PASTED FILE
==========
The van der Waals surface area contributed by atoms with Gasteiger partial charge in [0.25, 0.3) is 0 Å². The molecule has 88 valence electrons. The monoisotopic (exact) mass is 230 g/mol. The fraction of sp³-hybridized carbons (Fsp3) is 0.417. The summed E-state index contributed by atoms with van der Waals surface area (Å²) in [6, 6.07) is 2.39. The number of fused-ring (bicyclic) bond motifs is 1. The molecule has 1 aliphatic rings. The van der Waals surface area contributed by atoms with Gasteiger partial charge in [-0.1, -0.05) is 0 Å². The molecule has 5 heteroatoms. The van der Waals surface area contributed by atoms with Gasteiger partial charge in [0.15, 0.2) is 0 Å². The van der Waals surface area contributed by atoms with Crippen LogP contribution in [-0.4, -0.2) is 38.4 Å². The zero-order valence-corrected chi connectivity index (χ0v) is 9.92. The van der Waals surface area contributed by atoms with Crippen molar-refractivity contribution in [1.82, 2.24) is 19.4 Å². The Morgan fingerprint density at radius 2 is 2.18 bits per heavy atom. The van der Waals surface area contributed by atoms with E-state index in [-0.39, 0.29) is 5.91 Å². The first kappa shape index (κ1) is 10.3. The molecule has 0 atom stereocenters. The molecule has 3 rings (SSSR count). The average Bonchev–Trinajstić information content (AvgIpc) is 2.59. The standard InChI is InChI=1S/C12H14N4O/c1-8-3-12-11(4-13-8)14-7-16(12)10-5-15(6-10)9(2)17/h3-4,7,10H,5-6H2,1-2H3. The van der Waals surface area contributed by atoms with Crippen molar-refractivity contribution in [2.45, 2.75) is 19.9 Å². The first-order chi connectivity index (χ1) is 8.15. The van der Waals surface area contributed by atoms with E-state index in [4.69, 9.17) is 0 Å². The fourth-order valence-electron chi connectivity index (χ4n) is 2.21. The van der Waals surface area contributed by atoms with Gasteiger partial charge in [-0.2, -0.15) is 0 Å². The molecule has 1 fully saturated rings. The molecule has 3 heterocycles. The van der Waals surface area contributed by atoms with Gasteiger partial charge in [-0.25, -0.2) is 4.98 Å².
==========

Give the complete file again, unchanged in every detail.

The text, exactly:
The van der Waals surface area contributed by atoms with Gasteiger partial charge in [0.25, 0.3) is 0 Å². The molecule has 88 valence electrons. The monoisotopic (exact) mass is 230 g/mol. The fraction of sp³-hybridized carbons (Fsp3) is 0.417. The summed E-state index contributed by atoms with van der Waals surface area (Å²) in [6, 6.07) is 2.39. The number of fused-ring (bicyclic) bond motifs is 1. The molecule has 1 aliphatic rings. The van der Waals surface area contributed by atoms with Gasteiger partial charge in [-0.1, -0.05) is 0 Å². The molecule has 5 heteroatoms. The van der Waals surface area contributed by atoms with Gasteiger partial charge in [0.15, 0.2) is 0 Å². The van der Waals surface area contributed by atoms with Crippen LogP contribution in [-0.4, -0.2) is 38.4 Å². The zero-order valence-corrected chi connectivity index (χ0v) is 9.92. The van der Waals surface area contributed by atoms with Crippen molar-refractivity contribution in [1.82, 2.24) is 19.4 Å². The Morgan fingerprint density at radius 2 is 2.18 bits per heavy atom. The van der Waals surface area contributed by atoms with E-state index in [-0.39, 0.29) is 5.91 Å². The first kappa shape index (κ1) is 10.3. The molecule has 0 atom stereocenters. The molecule has 3 rings (SSSR count). The average Bonchev–Trinajstić information content (AvgIpc) is 2.59. The standard InChI is InChI=1S/C12H14N4O/c1-8-3-12-11(4-13-8)14-7-16(12)10-5-15(6-10)9(2)17/h3-4,7,10H,5-6H2,1-2H3. The van der Waals surface area contributed by atoms with Crippen molar-refractivity contribution in [2.45, 2.75) is 19.9 Å². The first-order chi connectivity index (χ1) is 8.15. The van der Waals surface area contributed by atoms with E-state index in [4.69, 9.17) is 0 Å². The fourth-order valence-electron chi connectivity index (χ4n) is 2.21. The van der Waals surface area contributed by atoms with Gasteiger partial charge in [-0.2, -0.15) is 0 Å². The molecule has 1 fully saturated rings. The molecule has 3 heterocycles. The van der Waals surface area contributed by atoms with Gasteiger partial charge in [-0.25, -0.2) is 4.98 Å².